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99-109). Voorburg, the Netherlands: International Statistical Institute. 92. Moore, D. (1997). New pedagogy and new content: the case of statistics. International Statistical Review, 65 (2), 123-165. 93. Rossman, A. J. (1997). Using technology to promote learning by self-discovery. In J. Garfield & G. Burrill (Eds.), Research on the role of technology in teaching and learning statistics (pp. 226-237). Voorburg, the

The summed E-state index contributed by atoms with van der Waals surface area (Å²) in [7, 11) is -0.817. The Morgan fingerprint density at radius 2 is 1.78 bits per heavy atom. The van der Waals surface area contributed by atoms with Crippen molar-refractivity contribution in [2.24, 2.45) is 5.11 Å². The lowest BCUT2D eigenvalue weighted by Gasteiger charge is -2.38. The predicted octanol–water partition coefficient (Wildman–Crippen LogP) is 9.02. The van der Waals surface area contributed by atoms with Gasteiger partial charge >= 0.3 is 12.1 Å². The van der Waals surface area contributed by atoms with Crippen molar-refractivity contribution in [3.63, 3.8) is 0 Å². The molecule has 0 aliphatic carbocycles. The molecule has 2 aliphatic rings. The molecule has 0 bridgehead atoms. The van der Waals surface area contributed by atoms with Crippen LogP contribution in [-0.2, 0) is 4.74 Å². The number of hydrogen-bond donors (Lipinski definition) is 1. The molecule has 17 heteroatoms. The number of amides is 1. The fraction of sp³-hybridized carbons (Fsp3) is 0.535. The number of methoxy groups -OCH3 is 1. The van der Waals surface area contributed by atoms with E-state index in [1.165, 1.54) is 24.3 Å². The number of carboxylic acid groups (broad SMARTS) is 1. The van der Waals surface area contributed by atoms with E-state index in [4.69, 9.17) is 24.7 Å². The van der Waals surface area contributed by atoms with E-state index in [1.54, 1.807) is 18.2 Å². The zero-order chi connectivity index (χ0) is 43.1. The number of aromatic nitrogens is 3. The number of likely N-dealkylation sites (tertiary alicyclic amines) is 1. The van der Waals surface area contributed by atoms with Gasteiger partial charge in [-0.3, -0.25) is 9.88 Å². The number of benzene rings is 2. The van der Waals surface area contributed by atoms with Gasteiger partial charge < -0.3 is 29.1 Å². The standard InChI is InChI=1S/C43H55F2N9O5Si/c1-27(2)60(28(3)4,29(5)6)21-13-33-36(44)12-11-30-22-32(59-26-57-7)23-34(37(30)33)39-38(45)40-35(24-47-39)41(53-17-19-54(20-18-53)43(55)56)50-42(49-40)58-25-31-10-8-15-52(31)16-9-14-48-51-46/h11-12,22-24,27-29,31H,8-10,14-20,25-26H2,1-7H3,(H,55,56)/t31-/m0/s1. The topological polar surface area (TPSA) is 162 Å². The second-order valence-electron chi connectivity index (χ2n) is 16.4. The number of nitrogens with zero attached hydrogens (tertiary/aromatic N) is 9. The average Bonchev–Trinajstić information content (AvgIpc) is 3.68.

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52 Netherlands: International Statistical Institute. 94. Scheaffer, R. L. (1997). Discussion. International Statistical Review, 65 (2), 156-158. 95. Schuyten, G. & Dekeyser, H. (1997). Computer-based and computer-aided learning of applied statistics at the department of psychology and educational sciences. In J. Garfield & G. Burrill (Eds.), Research on the role of technology in teaching and learning statistics (pp. 213-222). Voorburg, the Netherlands: International Statistical Institute. 96. Starkings, S. (1997). How technological introduction changes the teaching of statistics and probability at the college level. In J. Garfield & G. Burrill (Eds.), Research on the role of technology in teaching and learning statistics (pp. 233-254). Voorburg, the Netherlands: International Statistical Institute. 97. Wilder, P. (1994). Students’ understanding of computer-based simulations of random behavior. Research papers from the Fourth International Conference on Teaching Statistics. Minneapolis: The International Study Group for Research on Learning Probability and Statistics. 98. Wilder, C. (1994). Embracing the “wider view” of statistics. The American Statistician, 48 , 163-17. 99. Wood, M. (1997). Computer packages as a substitute for statistical training? In J. Garfield & G. Burrill (Eds.), Research on the role of technology in teaching and learning statistics (pp. 267-278). Voorburg, the Netherlands: International Statistical Institute. 2.4. BELIEFS ABOUT THE NATURE OF MATHEMATICS: IMPACT ON STATISTICS The references below discuss how the formalist mathematics culture with its over-emphasis on determinism and its “orientation towards exact numbers” (Biehler, 1997, p. 187) affects statistics education. They help explain why, in contrast to the varied and extremely rich models of central tendency found in the literature, sterile approaches to the notion of variability (Shaughnessy, 1997) dominate both the curriculum and the research literature. In addition to [28], [29], [31], [72], [83], [93]: 100. Vallecillos, A. & Holmes, P. (1994). Students’ understanding of the logic of hypothesis testing. In J. B. Garfield (Ed.), Research papers from the Fourth International Conference on Teaching Statistics. Minneapolis: The International Study Group for Research on Learning Probability and Statistics. 101. Metz, K. E. (1997). Dimensions in the assessment of students’ understanding and application of chance. In I. Gal & J. B. Garfield (Eds.), The assessment challenge in statistics education (pp. 223- 238). Amsterdam: IOS Press. 102. Steinbring, H. (1990). The use of chance-concept in everyday teaching - aspects of a socially constituted epistemology of mathematical knowledge. In J. B. Garfield (Ed.), Research papers from the Third International Conference on Teaching Statistics. University of Otago, Dunedin, New Zealand.
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